Telekom and Microsoft had already suffered a shipwreck with their "Microsoft Cloud Germany" - a first attempt to build a genuinely European cloud. But the offer was expensive and had fewer features than the original Azure Cloud. Not really compelling.
And remember Andromeda?
Ten years before Gaia-X, the same companies involved in this project (Atos, Thalès, and Orange) facilitated the creation of a sovereign cloud. Supported by the French government, Andromeda used 150 million Euros of public funding to support...the US American OpenStack.
Not exactly the best foundation to build on.
But more important is the question, how does Gaia-X plan to beat its competitors and win at least a little of the market share:
- AWS - 32%
- Azure - 20%
- Google Cloud - 9%
- Alibaba Cloud - 6%
- IBM Cloud - 5%
- Salesforce - 3%
- Tencent Cloud - 2%
- Oracle Cloud - 2%
It's not impossible; Azure has done it in recent years and now threatens the pole position of AWS (Azure: nearly 3x increase in market share in five years). It's a long battle though. A battle that needs more than the current 27 million euros budget (however, more billions are promised).
What we need is a more trust-based approach in dealing with cloud providers
Putting the sovereignty and the fear of the "kill switch" aside, I think that businesses need a more neutral approach while buying cloud services. Data leaks and cyber attacks are unavoidable. It can happen on every cloud platform, even a European one.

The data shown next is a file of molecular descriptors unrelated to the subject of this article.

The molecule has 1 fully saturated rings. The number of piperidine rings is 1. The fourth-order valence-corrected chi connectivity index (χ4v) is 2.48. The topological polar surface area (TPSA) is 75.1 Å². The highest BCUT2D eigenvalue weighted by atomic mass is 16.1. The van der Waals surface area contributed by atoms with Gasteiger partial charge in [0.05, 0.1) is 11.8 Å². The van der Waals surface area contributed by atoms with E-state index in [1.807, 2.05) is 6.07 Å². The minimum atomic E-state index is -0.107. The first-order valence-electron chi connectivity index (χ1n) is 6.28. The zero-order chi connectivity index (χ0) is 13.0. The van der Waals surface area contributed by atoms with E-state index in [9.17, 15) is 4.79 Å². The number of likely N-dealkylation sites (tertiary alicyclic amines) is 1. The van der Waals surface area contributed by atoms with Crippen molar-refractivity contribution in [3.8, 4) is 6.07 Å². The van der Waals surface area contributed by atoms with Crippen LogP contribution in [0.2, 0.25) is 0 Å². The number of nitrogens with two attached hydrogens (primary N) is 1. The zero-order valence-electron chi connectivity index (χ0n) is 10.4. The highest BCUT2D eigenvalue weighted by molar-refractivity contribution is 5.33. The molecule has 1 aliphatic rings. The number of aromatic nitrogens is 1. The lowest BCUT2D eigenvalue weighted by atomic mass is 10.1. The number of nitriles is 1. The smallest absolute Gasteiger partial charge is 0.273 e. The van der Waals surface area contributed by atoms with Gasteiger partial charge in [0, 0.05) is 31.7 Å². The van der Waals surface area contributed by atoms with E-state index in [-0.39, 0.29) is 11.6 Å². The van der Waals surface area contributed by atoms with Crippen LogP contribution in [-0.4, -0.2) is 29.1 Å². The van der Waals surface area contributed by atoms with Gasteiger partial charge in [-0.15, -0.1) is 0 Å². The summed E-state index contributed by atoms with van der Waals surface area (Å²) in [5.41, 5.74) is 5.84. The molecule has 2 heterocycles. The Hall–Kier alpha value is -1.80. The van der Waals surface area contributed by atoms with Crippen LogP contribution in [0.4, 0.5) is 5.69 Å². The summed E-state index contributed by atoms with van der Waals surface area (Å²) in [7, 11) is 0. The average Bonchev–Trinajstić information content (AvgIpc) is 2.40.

The biggest issue I see with approaching cloud topics in this part of the world is data protection concerns, which far too often block our digital transformation. Europe is becoming (or maybe it is already - challenging to say from where I sit) a digital laggard.
Don't get me wrong; we're all on the same side here: nobody wants to see their data privacy compromised. Healthy skepticism towards global providers is appropriate. But not every cloud service is criminal just because it comes from the USA or China.
Take a closer look under the hood, understand contracts, security measures, and look over their certifications. This requires a lot of effort, but it's worth it.
Too many data privacy advocates skip these steps and, by default, ban all global services. This mindset has caused that Europe hardly has any export opportunities for its digital services. And a highly fragmented Gaia-X may struggle to achieve the economy of scale necessary to become an export hit.
What about people who will build and run the cloud (aka talent shortage)?
The real challenge is to find people who design and run the cloud, no matter if it's ASW, Azure, or Gaia-X.
Cloud computing is an interdisciplinary, complex topic that requires a lot of know-how and is by no means a walk in the park or a sure-fire success.
Ultimately, many cloud projects fail because the companies just don't have the know-how and people with skills in cloud technologies.
It starts with selecting the cloud provider based on the required features. It continues with the conception of the cloud roadmap through cloud and provider management, cloud optimization, and exit strategies.
Therefore, cloud teams have to be made fit for the new offers, tasks, and topics.